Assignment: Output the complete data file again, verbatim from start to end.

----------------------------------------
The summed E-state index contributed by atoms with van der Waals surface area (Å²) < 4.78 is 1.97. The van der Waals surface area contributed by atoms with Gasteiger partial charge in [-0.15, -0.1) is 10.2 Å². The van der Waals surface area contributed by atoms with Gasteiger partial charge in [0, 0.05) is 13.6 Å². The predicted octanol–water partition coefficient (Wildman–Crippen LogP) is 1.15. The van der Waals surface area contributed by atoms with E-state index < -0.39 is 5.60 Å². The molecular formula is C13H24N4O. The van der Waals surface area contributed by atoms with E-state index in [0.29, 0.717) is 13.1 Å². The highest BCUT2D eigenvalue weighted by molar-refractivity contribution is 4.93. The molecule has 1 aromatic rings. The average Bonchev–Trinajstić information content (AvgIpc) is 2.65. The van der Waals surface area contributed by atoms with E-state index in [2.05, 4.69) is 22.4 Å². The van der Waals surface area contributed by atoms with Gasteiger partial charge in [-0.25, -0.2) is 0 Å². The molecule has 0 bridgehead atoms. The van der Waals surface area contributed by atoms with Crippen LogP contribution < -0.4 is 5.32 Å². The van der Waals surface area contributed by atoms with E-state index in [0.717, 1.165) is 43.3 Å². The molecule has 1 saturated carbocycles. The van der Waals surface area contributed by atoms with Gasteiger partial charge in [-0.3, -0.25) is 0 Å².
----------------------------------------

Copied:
The summed E-state index contributed by atoms with van der Waals surface area (Å²) < 4.78 is 1.97. The van der Waals surface area contributed by atoms with Gasteiger partial charge in [-0.15, -0.1) is 10.2 Å². The van der Waals surface area contributed by atoms with Gasteiger partial charge in [0, 0.05) is 13.6 Å². The predicted octanol–water partition coefficient (Wildman–Crippen LogP) is 1.15. The van der Waals surface area contributed by atoms with E-state index < -0.39 is 5.60 Å². The molecular formula is C13H24N4O. The van der Waals surface area contributed by atoms with E-state index in [0.29, 0.717) is 13.1 Å². The highest BCUT2D eigenvalue weighted by molar-refractivity contribution is 4.93. The molecule has 1 aromatic rings. The average Bonchev–Trinajstić information content (AvgIpc) is 2.65. The van der Waals surface area contributed by atoms with E-state index in [2.05, 4.69) is 22.4 Å². The van der Waals surface area contributed by atoms with Gasteiger partial charge in [-0.25, -0.2) is 0 Å². The molecule has 0 bridgehead atoms. The van der Waals surface area contributed by atoms with Crippen LogP contribution < -0.4 is 5.32 Å². The van der Waals surface area contributed by atoms with E-state index in [0.717, 1.165) is 43.3 Å². The molecule has 1 saturated carbocycles. The van der Waals surface area contributed by atoms with Gasteiger partial charge in [-0.3, -0.25) is 0 Å².